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  • Image of 5 Gears
    Image of 5 Gears

    How to Be Present and Productive When There is Never Enough Time

    by Steve Cockram, Jeremie Kubicek

    Kubicek and Cokram describe five gears that represent different modes of effectively connecting with others and balancing work and life in a meaningful and productive way. By shifting into the right gear at the right time, you can improve your relationships and increase your respect, influence and productivity.

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  • Image of The Time Trap
    Image of The Time Trap

    The Classic Book on Time Management

    by Alec Mackenzie, Pat Nickerson

    One of the all-time bestselling books on time management, "The Time Trap" has shown countless readers how to squeeze the optimal efficiency — and satisfaction — out of their work day. Filled with smart tactics, revealing interviews, and handy time management tools, this is the proven guide professionals need to get everything under control.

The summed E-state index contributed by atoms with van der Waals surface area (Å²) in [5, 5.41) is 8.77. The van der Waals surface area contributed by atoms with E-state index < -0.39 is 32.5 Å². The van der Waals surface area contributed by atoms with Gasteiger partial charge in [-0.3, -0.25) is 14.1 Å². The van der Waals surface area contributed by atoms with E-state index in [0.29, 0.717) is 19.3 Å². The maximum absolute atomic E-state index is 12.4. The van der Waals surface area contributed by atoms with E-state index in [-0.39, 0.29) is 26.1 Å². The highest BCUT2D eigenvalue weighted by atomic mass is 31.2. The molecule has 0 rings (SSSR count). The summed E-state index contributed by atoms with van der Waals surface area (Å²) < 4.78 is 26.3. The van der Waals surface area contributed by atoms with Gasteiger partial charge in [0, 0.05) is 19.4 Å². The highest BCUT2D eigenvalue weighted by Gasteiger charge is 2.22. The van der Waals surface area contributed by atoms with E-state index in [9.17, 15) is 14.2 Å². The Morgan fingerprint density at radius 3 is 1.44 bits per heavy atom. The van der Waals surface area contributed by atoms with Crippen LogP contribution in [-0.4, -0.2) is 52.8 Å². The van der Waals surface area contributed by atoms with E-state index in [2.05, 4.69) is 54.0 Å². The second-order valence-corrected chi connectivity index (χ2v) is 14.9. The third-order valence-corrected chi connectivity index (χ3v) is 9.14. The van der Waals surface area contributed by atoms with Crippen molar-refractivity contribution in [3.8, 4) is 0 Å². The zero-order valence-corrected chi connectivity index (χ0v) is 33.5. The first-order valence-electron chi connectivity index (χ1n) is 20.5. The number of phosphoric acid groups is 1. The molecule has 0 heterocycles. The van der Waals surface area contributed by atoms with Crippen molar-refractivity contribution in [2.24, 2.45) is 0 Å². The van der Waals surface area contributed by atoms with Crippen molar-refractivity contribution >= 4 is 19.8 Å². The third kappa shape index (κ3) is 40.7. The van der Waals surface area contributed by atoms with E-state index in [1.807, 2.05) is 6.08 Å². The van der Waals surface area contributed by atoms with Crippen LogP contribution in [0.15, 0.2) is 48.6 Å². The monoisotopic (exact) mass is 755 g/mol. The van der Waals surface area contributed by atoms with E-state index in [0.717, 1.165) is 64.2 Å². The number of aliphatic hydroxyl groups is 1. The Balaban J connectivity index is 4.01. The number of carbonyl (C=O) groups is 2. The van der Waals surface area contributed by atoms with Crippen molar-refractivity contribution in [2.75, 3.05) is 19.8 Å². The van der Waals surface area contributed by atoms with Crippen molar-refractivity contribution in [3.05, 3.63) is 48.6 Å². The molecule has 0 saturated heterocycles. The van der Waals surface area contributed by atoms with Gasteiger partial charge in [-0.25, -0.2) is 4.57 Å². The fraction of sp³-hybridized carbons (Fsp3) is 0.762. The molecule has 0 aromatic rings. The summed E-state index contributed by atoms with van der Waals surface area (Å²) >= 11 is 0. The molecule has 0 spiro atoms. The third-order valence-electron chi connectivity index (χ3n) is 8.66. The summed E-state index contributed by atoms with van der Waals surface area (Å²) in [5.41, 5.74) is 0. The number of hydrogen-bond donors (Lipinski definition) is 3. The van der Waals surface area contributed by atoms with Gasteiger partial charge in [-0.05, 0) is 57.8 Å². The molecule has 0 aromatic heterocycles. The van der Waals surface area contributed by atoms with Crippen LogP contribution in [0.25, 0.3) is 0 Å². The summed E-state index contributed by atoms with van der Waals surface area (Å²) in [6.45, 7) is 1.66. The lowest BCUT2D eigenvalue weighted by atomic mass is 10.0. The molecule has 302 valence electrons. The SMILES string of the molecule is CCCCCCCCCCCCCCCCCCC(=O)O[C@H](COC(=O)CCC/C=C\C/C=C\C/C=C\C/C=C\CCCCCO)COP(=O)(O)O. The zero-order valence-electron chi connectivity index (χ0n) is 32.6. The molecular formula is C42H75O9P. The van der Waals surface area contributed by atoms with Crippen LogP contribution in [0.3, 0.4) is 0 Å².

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  • Image of Leadership and the Sexes
    Image of Leadership and the Sexes

    Using Gender Science to Create Success in Business

    by Michael Gurian, Barbara Annis

    Gender experts Michael Gurian and Barbara Annis explore what the latest scientific studies reveal about male/female brain differences and explain how these impact the ways men and women negotiate, communicate, lead and run meetings. Then they teach how to use this scientific gender intelligence for business success.

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  • Image of Bridging the Boomer-Xer Gap
    Image of Bridging the Boomer-Xer Gap

    Creating Authentic Teams for High Performance at Work

    by Danilo Sirias, Hank Karp, Connie Fuller

    Today’s workplaces are dominated by two generational groups: Baby Boomers and Generation Xers. The Boomers now hold top management and policy-making positions, while the younger Xers have just recently entered the world of work. Unfortunately, both groups view each other with suspicion. Boomers tend to believe the stereotype that Xers are slackers, loners, and self-absorbed. Xers think Boomers are incapable of adapting to technological and social change. Both stereotypes are false, and those who

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